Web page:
A close friend of mine, now an Anglican priest, but at the time just a flat mate, berated me for expressing some liberal idea – and pointing to the African churches as the bastion of orthodoxy. A decade later he and his wife went out with CMS to Africa and on his return his views on African Christianity were very much changed!

    Of course this is not true of all African Christianity – my own church in north London is about a fifth West African, and many have gravitated to this middle-of-the-road Anglican church because of their negative experience in other churches.

    You might find Rev. Dr. Garnet Paris (University of Birmingham, UK)’s paper ‘The Myth of Reverse Mission’ rather interesting. He notes that the idea of reverse mission (from Africa to Britain) is at best a gross exaggeration of what is happening in Britain at present; his research suggests (as does my own experience and research) that in the main African pastors are coming to the UK to minister to immigrant populations - not the white population - and that these churches are divided along racial, tribal and national lines.

    Whatever, it is an interesting area and my own comment, when some Anglican churces in the West have sought episcopal supervision from African bishops, is that sooner or later, some of these churches are going to get their fingers burnt....

    As for AIDS – I think there is some interesting work to be done on the change of emphasis. You will no doubt remember in the 1980s there was much talk of AIDS as a plague visited on the sinful homosexuals by God (poor theology, I know, but it happened nevertheless)? Two decades later and African AIDS is portrayed by many Christian charities/churches as a terrible tragedy (which of course it is) – but it is curious the same ‘leniency’ wasn’t afforded to the willy-woofters – except by liberal churches. Here there are echoes of the ‘deserving’ and ‘undeserving’ poor. There’s a PhD thesis waiting to be written on this! However, not by me... I am just writing up my own and couldn’t face another!

    I’m off into the maelstrom of the West End for some last minute shopping (I must be mad!!)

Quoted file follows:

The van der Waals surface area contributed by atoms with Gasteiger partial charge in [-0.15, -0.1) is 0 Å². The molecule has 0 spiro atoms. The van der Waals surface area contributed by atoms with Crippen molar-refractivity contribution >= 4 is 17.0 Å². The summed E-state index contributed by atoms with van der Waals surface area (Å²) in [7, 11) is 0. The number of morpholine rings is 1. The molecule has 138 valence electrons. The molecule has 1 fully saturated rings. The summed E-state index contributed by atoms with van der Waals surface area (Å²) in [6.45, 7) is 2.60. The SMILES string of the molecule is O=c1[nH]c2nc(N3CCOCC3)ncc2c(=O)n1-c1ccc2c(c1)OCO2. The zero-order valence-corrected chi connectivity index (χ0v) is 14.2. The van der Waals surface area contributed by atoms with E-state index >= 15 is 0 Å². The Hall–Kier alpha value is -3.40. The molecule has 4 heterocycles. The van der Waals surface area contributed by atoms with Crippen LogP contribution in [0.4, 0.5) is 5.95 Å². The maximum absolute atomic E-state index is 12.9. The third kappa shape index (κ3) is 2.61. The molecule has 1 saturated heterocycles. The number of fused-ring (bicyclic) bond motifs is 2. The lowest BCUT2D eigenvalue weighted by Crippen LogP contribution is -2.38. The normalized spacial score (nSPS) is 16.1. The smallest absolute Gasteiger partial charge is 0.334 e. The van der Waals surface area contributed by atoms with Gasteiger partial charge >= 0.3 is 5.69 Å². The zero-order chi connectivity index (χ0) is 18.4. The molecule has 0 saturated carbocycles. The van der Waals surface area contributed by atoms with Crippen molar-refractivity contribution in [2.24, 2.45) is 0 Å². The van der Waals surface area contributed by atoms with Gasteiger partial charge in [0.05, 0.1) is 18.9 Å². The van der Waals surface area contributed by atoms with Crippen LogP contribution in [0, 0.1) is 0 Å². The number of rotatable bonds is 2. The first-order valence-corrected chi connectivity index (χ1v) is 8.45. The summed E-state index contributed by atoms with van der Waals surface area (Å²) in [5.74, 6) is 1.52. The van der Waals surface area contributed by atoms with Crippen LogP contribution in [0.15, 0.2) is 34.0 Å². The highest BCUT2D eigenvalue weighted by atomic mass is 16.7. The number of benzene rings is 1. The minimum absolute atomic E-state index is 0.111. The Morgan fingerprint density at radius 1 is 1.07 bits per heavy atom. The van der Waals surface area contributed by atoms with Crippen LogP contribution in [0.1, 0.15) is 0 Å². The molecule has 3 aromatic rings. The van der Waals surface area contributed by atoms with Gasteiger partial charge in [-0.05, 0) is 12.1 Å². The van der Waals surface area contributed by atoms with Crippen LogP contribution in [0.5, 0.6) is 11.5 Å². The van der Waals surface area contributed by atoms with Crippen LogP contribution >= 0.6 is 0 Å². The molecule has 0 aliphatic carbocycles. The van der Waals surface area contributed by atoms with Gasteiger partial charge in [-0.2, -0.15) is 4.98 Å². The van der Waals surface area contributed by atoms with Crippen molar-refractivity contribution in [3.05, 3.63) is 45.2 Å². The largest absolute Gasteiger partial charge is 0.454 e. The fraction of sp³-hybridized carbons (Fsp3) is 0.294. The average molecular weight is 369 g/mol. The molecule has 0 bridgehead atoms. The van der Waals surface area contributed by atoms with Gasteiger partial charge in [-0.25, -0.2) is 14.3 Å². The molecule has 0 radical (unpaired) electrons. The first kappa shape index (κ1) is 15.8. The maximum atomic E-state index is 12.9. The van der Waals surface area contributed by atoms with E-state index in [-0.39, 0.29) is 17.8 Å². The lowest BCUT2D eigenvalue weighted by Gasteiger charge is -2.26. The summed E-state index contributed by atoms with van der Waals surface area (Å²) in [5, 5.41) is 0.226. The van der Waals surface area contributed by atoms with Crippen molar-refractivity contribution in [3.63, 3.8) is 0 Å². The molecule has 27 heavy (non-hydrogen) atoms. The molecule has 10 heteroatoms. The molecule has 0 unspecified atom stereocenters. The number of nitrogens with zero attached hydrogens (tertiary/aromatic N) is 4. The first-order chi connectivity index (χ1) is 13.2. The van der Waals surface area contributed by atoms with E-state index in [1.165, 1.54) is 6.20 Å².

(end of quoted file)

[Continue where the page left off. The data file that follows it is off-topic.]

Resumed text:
Have a happy and Blessed Christmas.


    (reposted as I made mention of the views of an episcopal colleague of yours – then suddenly realised they were made at a dinner party – not from the pulpit, hence private and not necessarily a public view, so removed the sentence!)

  8. Peter, just to continue this a bit further, the right response would not, of course, be to discount the conservative theology or the demands it makes on us. Rather, the need is for a fuller application of sound teaching. In other words, 'right use' not 'disuse' is called for.

    It is not at all strange to find an orthodoxy accompanied by a lack of orthopraxy. Indeed, this was Israel's problem throughout much of her history, right down to the time of Christ.

    Similarly, the epistles are full of exhortations to both orthodoxy and orthopraxy. The reason, I am sure, is straightforward - it is much easier to identify the truth than to apply it.

    BTW Garnet Parris was one of several good friends at theological college. I hope he is still fun!

  9. Yes, I suppose it can be summed up by Matt 23:23 & 24. And yes BTW Garnet Parris was great fun when I met him at the May Inform event (see:; but he also spoke very well and gave a memorable paper.


  10. Peter, or indeed Luke 6:46, "Why do you call me, ‘Lord, Lord,’ and do not do what I say?". I also wonder whether the East African Revival, with its roots in and legacy of pietism, may have something to do with it - but that is a story for another day (not Christmas day)!

  11. Educational and informative. John's "I was just saying" defence is so old and the more people call out his underlying reason for posting the better. I'm just saying, pause for thought etc, etc.

  12. One of the "gay agenda recent victories was established when homosexual autoworkers were successful in coercing the UAW management to quietly slip their gay and lesbian partners into the autoworkers benefit package...These same-sex gay and lesbian people had nothing to do with the auto industry and didn't work for the companies or earn these benefits.